23 September 2004
Human evolution dating back 3.6 billion years, and the struggle of humanity for freedom in South Africa, are among the stories that will be told at Freedom Park, a one-stop heritage precinct that will tell South Africa’s tale in a visual and interactive way, portraying a vision for the future embedded in the African Renaissance.
Under construction on a 52-hectare site at Salvokop on the outskirts of Pretoria – with the first phase now complete – Freedom Park will be a dedicated precinct celebrating South Africa’s heritage, a centre of knowledge aimed at creating a deeper understanding of the country and its people.
Comprising a memorial, interactive museum and garden of remembrance, the park will strive to accommodate all of the country’s unfolding experiences and symbols to tell one coherent story of the struggle of humanity for freedom in South Africa – the struggle for survival, land and resources and how they shaped the social, economic, political, cultural and historical landscape of the country.
The park will address gaps, distortions and biases to provide new perspectives on South Africa’s heritage, challenging traditional narratives through a re-interpretation of the country’s existing heritage sites.
Freedom Park will also highlight South Africa’s role in the genesis of early life forms and later hominids, some of which evolved into modern homo sapiens, tracing evidence of humanity’s evolution found in South Africa – including life forms and geological formations dating back 3.6 billion years found in Barberton, regarded as one of the most ancient places on earth.
The government has put aside about R350-million towards building the Park over the next three years, according to park chief executive officer Lindiwe Gadd.
First phase complete
Construction of the first phase of Freedom Park, a 25 000 square metre garden of remembrance, began in July 2003 and was completed by March 2004, in time for Freedom Day – and the tenth anniversary of democracy in South Africa – on 27 April.
The garden of remembrance, a landscaped garden forming the external environment of Freedom Park – and soon to be interspersed with monuments, statues and sculptures – symbolises the final resting place of the fallen heroes and heroines of the conflicts which shaped the history of South Africa.
In 2003, a series of cleansing, healing and symbolic reparation ceremonies took place in each province across the country, acknowledging the seven main conflicts in South Africa’s past – genocide, slavery, the wars of resistance, the Anglo-Boer wars, the first and second world wars, and the struggle for liberation from apartheid.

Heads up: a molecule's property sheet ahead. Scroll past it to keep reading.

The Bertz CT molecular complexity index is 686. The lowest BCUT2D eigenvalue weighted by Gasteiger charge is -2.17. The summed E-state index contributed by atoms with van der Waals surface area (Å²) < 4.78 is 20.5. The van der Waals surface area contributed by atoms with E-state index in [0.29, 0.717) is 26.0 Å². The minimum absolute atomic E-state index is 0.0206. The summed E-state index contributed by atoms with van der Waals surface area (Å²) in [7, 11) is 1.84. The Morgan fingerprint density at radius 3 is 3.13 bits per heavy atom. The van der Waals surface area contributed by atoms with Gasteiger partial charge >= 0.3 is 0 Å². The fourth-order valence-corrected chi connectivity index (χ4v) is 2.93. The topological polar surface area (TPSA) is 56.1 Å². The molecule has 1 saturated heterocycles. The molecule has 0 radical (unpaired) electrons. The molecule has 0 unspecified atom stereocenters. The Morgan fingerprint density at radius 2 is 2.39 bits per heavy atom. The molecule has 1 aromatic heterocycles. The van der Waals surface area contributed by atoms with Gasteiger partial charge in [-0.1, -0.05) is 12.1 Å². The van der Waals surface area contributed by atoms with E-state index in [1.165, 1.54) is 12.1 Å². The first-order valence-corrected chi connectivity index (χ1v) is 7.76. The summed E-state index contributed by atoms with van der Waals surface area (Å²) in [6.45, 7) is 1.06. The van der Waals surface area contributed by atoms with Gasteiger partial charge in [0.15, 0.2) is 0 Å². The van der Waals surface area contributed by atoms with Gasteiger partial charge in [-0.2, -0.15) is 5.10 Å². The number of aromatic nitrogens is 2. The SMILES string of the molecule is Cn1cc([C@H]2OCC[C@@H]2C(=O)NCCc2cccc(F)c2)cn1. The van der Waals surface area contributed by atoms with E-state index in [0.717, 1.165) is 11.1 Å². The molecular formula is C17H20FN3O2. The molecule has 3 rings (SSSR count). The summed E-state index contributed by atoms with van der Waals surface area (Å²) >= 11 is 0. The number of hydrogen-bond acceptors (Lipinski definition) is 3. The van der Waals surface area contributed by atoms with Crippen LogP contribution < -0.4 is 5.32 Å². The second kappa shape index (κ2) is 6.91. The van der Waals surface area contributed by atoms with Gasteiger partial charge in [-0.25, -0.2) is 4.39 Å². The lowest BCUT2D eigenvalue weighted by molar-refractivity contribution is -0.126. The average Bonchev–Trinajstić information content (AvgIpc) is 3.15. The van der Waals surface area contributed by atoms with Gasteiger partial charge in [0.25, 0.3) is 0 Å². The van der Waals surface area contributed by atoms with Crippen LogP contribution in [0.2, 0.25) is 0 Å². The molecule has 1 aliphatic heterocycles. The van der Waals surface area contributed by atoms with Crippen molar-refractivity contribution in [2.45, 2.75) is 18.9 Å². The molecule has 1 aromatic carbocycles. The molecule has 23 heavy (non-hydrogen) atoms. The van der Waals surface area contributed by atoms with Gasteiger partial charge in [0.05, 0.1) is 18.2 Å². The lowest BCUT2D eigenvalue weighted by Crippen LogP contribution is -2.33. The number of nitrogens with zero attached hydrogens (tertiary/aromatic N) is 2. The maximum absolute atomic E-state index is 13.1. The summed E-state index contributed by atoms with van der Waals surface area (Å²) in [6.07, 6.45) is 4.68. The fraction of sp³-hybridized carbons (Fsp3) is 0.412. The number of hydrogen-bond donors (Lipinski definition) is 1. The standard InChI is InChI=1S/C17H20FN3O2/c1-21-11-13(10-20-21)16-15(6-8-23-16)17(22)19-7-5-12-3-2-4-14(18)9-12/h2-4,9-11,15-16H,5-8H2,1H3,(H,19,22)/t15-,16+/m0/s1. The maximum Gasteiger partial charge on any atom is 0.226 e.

Some soil from the site of each ceremony, along with a plant unique to each province, was collected and sent to form part of the garden of remembrance, in honour of those affected by each of the seven conflicts. A roll of people who died during the seven conflicts will also form part of the garden.
At the official handover of the garden on 8 March 2004, President Thabo Mbeki said that it would be a place for all to meditate on what had been achieved in South Africa.
Freedom Park, Mbeki said, would not be a place of grief and mourning but of celebration, a tribute to African and human dignity, and a place for the renewal of the human spirit.
Still to come
The completed Freedom Park will feature a memorial, an interactive museum, an open space capable of accommodating at least 5000 people, a conference centre and commercial precinct, and a library and audio-visual library. Construction is expected to be completed by 2007.
The Freedom Park memorial will seek to facilitate a communal process of commemorating the pain and celebrating the victories of the past, by preserving the memory of victims of conflicts and human rights abuses caused by slavery, colonialism and racism, and by honouring the victims, heroes and heroines of the struggle against apartheid.
The museum, through interactive, state-of-the-art exhibitions, will serve to present and preserve South Africa’s pre-colonial, colonial, apartheid and post-apartheid history and heritage.
The museum will not function as an “elite” space for the collection and study of cultural and natural artefacts only, but will also assimilate a “people element”, making it an accessible public place.
When the last brick is laid, Freedom Park will be an inclusive memorial site enabling South Africans from all corners of society to commemorate the pain of the past, and celebrate their victory.
According to executive chairman of the Freedom Park Trust, Dr Mongane Wally Serote, Freedom Park will become “a permanent reminder for us, now and for future generations, that South Africans did take a step forward to put closure to the past while not forgetting it.
“By doing so we give ourselves a chance to address issues of the present and future, and commit ourselves as a generation to handing over an intact, non-racial, non-sexist, democratic, prosperous and powerful nation to our children.”
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